Local gem-dealer Marcus McCallum FGA hosted this December’s Gem Central. Specialising in unusual and high quality stones, Marcus has spent forty years in the trade. Angharad Kolator Baldwin reports on the evening…
Marcus is based in Hatton Garden and has seen many changes in the trade in the last few decades. Attendees heard his take on trends in the industry, his personal views on gem testing and the challenges faced by gem dealers. Participants were lucky enough to look at stones from Marcus’ personal collection and view the fossils that kick-started his own love of mineralogy when he was just six years old.
The Bruton room at Gem-A headquarters was packed with people who came to find out more from long standing member and supporter Marcus McCallum FGA. This Gem Central was the last Gem-A event of 2016 and it provided an excellent opportunity for gemmology enthusiasts to gather together, covet beautiful gemstones and enjoy a drink and a mince pie.
So what has changed in the gem industry over the past 40 years? Marcus described how there used to be more small business in the trade, looking for unusual stones. He talked about the branding on stones and the concept of ‘best’ that is now so heavily sought after. This does not sit well with Marcus who believes it is the beauty of the gem that should be emphasised, whether it is pigeon blood in colour or not, beauty is the most important.
Historically buyers were not as interested in the origin of stones and the premiums seen today for Burmese rubies and Kashmir sapphires simply did not exist. He also remarked that dealers did not previously distinguish between heat treated and non-heat treated stones, in fact sapphires were routinely treated. The current trend in paying a higher price for non-heat treated stones is a good move in Marcus’ opinion. He does believe that you should pay a premium for untreated stones, but raised the question, does the origin truly matter?
Pinpointing the origin of a stone is a great challenge for gemstone dealers. Laboratory testing costs a great deal of money and this is not always paid off by the result. Marcus gave examples where multiple labs do not always return the same result for the same stone. He described how incredibly difficult it is to definitively locate the origin of a stone, partly due to the fact that the same mine can support very different mineralogical characteristics.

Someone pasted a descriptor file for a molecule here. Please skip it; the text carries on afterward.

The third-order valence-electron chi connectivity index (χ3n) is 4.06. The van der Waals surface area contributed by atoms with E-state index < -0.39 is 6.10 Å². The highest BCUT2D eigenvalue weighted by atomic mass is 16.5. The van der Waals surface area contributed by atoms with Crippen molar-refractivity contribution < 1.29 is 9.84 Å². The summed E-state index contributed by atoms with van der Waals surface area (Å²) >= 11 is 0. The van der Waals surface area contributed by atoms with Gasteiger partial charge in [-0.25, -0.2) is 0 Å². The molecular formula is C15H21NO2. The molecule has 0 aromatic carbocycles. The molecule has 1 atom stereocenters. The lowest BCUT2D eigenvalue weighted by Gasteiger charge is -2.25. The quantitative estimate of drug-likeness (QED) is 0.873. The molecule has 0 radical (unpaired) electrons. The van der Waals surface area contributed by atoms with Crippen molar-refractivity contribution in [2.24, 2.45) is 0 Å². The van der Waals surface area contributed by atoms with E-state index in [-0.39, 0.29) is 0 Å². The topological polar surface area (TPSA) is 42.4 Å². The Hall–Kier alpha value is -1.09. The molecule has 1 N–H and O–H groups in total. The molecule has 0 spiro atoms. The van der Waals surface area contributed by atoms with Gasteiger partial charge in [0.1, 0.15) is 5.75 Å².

Marcus called himself a romantic, preferring artisanal mining, where the revenue generated through the mine can trickle back down to the local community. He has travelled widely visiting different mines and finding some remarkable stones. He also believes it is down to the trade to look at how stones are marketed, how different localities are perceived by the commercial market and consumer, and to encourage the beauty of a stone to shine brighter than its locality. Gemmologists shouldn’t be afraid to rely on their own knowledge he said and challenge a gemstone certificate if necessary.
Consumers are moving away from diamond engagement rings and Marcus said that colour is coming back. This is the opportunity for jewellers to educate consumers and weave a story around coloured stones.
Gem Central, which is held once a month at Gem-A headquarters is a fantastic time for gemmology students and gem enthusiasts to have more practical opportunities and socialise with other individuals with the same interests. The events are hosted by a variety of speakers and no two evenings are ever the same. ■
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Cover image goethite in ametrine, from the personal collection of Marcus McCallum FGA